NORMAN, Okla. — Oklahoma's chief medical examiner shared tragic details about the opioid-related deaths of about three dozen residents during testimony in the state's lawsuit alleging drug manufacturer Johnson & Johnson and some of its subsidiaries contributed to the epidemic.

Dr. Eric Pfeifer testified Tuesday that the tragic narratives represent only a small portion of the autopsies his office has performed in recent years as overdose deaths skyrocketed. Attorney General Mike Hunter, who filed the case in 2017, has said curbing and ending the opioid epidemic in Oklahoma could cost billions of dollars.

Pfeifer said opioid overdose can traumatize a person's body in multiple ways.

"There's a triad of things including cerebral edema, which means a swollen brain, pulmonary edema, which means water in the lungs, and a distended bladder full of urine," he said. "That's pretty typical of opioid deaths."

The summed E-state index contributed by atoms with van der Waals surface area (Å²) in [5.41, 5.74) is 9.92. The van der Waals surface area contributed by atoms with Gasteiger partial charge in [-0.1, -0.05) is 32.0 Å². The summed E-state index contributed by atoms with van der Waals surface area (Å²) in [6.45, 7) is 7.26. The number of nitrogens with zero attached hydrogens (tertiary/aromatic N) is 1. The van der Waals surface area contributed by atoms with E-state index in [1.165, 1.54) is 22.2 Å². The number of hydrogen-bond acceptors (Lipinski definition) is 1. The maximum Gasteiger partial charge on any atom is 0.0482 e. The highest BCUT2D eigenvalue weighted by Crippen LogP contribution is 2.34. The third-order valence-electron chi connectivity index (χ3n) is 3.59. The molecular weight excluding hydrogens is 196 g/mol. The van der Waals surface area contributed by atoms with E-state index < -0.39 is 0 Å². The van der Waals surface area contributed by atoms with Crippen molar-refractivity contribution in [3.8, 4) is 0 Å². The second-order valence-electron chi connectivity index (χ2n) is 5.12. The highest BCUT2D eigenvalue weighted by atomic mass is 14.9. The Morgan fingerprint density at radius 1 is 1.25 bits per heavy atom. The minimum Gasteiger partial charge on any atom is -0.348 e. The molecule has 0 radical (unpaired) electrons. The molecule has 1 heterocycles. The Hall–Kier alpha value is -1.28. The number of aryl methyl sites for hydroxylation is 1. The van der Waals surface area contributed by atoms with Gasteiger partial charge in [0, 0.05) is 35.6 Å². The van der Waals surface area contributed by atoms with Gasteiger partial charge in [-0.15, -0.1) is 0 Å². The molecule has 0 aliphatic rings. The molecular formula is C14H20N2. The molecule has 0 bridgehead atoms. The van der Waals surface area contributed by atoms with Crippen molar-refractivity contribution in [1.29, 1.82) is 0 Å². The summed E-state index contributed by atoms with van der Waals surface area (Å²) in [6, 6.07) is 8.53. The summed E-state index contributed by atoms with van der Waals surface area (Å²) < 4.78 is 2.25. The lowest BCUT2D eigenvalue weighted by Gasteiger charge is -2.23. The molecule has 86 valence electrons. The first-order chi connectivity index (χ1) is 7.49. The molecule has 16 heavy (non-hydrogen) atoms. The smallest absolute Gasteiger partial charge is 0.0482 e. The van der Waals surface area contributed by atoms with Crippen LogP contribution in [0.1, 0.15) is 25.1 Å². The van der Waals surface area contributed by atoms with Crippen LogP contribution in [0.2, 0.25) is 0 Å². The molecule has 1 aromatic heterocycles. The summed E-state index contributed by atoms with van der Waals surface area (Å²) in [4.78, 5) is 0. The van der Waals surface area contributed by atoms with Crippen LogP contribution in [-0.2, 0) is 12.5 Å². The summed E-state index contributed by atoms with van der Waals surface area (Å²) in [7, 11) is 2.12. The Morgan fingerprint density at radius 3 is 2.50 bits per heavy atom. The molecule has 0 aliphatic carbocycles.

Pfeifer read from a narrative prepared by his office involving a 28-year-old mother with a history of back pain who had just been placed on fentanyl patches and was found dead on her daughter's birthday.

Pfeifer also read accounts of the deaths of a 53-year-old woman found sitting up at her dining room table and a 55-year-old woman found by her husband in a bathtub overflowing with water.

The lawsuit alleges drugmakers marketed highly addictive opioids in a way that overstated their effectiveness and underplayed the risk of addiction. Johnson & Johnson has denied wrongdoing.

Oklahoma is one of about three dozen states that have filed lawsuits in state courts aiming to have local juries or judges decide the outcome. Oklahoma's is the first to go to trial.

Two companies, OxyContin-maker Purdue Pharma and Teva Pharmaceuticals , settled with Oklahoma ahead of the trial.